Semana Santa shutdown will begin in just 10 days

A.M. Costa Rica file photo
Tourists flock to San José to photograph the
colorful Good Friday procession with the crucified
Christ going to the tomb.

Only 10 days remain before offices and businesses begin to shut down for the Semana Santa vacation. Easter is March 31 this year, and Holy Week starts March 24.

Thursday, March 28, and Good Friday, March 29, are legal holidays. The real holiday usually starts a week earlier as government workers and those in private firms apply some vacation time to get away earlier. Banco Nacional already announced that its offices will be closed March 28 and 29.

For expats, Holy Week or Semana Santa is a time when nothing gets done. For tourists, the week is one of pageants and religious processions. For religious Costa Ricans, this is a time to participate in a week of services climaxing with the Easter Mass, March 31. For others, the week is one to spend at the beach or mountains.

The Cámera Costarricense de Hotels reported survey results Tuesday that estimated beach and mountain occupancy would be about 82 percent for Semana Santa. As is typical during holidays, hotels in the metro area and other cities will not fare as well.

The hotel chamber polled 45 of its members to determine that Guanacaste hospitality providers expect 89 percent occupancy. The Caribbean responses estimated occupancy at 85 percent.

The chamber also reported what it called alarming data for January. The chamber monthly survey showed only 64 percent of the nation’s hotel rooms filled, it said. That was a percentage point lower than the same month in 2012.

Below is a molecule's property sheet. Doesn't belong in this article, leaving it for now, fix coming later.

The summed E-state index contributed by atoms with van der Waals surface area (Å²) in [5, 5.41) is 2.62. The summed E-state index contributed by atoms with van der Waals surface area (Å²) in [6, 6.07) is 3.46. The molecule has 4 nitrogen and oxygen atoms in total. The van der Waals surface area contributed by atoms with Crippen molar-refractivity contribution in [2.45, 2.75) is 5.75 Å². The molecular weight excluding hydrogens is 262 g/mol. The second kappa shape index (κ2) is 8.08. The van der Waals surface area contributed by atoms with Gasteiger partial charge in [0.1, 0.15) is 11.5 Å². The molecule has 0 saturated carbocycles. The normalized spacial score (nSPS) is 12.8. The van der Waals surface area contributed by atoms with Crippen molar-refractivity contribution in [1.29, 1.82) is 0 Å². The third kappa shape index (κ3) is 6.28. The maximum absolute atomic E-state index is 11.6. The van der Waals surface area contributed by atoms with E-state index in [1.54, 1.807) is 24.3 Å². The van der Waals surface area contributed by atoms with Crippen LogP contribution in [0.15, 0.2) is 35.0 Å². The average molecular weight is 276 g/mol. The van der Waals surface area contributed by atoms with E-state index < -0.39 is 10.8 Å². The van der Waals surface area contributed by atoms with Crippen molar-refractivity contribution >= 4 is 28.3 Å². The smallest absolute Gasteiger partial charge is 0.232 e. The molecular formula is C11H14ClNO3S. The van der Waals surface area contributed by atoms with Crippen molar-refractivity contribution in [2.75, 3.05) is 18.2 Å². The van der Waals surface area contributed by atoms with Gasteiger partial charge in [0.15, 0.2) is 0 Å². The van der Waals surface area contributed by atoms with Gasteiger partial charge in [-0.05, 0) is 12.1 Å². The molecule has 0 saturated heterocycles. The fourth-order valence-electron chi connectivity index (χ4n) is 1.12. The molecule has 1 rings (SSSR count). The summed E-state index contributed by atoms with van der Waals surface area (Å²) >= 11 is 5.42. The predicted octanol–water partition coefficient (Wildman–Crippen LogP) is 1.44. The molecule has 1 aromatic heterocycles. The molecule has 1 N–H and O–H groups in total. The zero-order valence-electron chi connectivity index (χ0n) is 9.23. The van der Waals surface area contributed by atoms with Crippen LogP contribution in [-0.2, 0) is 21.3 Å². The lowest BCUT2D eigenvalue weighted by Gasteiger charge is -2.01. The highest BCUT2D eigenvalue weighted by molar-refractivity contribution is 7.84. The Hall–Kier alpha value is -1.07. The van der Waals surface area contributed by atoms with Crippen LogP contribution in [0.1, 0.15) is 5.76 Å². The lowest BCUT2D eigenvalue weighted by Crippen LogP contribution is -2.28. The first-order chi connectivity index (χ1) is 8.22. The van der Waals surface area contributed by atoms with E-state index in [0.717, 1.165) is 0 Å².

Semana Santa begins Sunday, March 24, which is Palm Sunday in Christian tradition. There will be processions all over the country commemorating the biblical account of the arrival of Jesus Christ to Jerusalem. From there on the religious activity depends on the local church. La Fortuna de San Carlos near Arenal volcano is known for a photogenic procession Good Friday, March 29.

At the Catederal Metropolitana, there are a series of processions through downtown San José all week ending with two Good Friday. Participants include Roman soldiers, apostles, Mary Magdalen, the municipal band playing a dirge, larger than life statues of religious figures and the casket bearing the body of the crucified Christ to his tomb.

Law enforcement officials soon will announce their plans for the week. While many Costa Ricans are on holiday, Fuerza Pública officers, tourist police and traffic officers are on alert. The Servicio Nacional de Guardacoastas will be patrolling beaches offshore to protect swimmers.

Hospital emergency care will be normal, said the Caja Costarricense de Seguro Social.

Meanwhile, supermarkets will be counting their cash. The economics ministry plans to report today the results of another one of those holiday price surveys. The survey will show that retailers jack up the prices on seasonal products.

Semana Santa is a time for fish, including sardines, cod and shrimp. Also a star at the table are the various manifestations of the chiverre, the squash that becomes a sweet treat. There also are the many rice dishes and special deserts.

The Museo Nacional points out that a long-standing tradition is for religious Costa Ricans to refrain from cooking during the week. There also is a tradition of maintaining silence on Good Friday and not even bathing.

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